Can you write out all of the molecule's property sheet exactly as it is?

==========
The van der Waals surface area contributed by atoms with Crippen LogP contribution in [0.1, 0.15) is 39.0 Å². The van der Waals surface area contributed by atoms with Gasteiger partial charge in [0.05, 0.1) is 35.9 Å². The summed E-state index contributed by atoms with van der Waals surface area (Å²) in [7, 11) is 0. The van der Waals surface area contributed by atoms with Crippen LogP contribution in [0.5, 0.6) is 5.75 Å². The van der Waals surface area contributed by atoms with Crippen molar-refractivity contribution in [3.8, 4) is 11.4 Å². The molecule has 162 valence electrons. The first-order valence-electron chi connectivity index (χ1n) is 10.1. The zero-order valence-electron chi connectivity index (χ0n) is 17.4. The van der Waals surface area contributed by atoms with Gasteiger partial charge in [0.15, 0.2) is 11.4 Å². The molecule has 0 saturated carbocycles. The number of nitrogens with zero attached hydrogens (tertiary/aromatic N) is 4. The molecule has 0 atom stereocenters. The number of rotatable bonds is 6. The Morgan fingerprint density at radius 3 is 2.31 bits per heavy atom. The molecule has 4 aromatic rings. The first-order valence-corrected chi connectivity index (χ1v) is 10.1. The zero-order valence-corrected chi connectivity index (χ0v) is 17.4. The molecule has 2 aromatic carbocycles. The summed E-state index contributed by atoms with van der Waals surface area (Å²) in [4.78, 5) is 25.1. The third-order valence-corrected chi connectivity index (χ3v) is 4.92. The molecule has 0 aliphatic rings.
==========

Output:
The van der Waals surface area contributed by atoms with Crippen LogP contribution in [0.1, 0.15) is 39.0 Å². The van der Waals surface area contributed by atoms with Gasteiger partial charge in [0.05, 0.1) is 35.9 Å². The summed E-state index contributed by atoms with van der Waals surface area (Å²) in [7, 11) is 0. The van der Waals surface area contributed by atoms with Crippen LogP contribution in [0.5, 0.6) is 5.75 Å². The van der Waals surface area contributed by atoms with Crippen molar-refractivity contribution in [3.8, 4) is 11.4 Å². The molecule has 162 valence electrons. The first-order valence-electron chi connectivity index (χ1n) is 10.1. The zero-order valence-electron chi connectivity index (χ0n) is 17.4. The van der Waals surface area contributed by atoms with Gasteiger partial charge in [0.15, 0.2) is 11.4 Å². The molecule has 0 saturated carbocycles. The number of nitrogens with zero attached hydrogens (tertiary/aromatic N) is 4. The molecule has 0 atom stereocenters. The number of rotatable bonds is 6. The Morgan fingerprint density at radius 3 is 2.31 bits per heavy atom. The molecule has 4 aromatic rings. The first-order valence-corrected chi connectivity index (χ1v) is 10.1. The zero-order valence-corrected chi connectivity index (χ0v) is 17.4. The molecule has 2 aromatic carbocycles. The summed E-state index contributed by atoms with van der Waals surface area (Å²) in [4.78, 5) is 25.1. The third-order valence-corrected chi connectivity index (χ3v) is 4.92. The molecule has 0 aliphatic rings.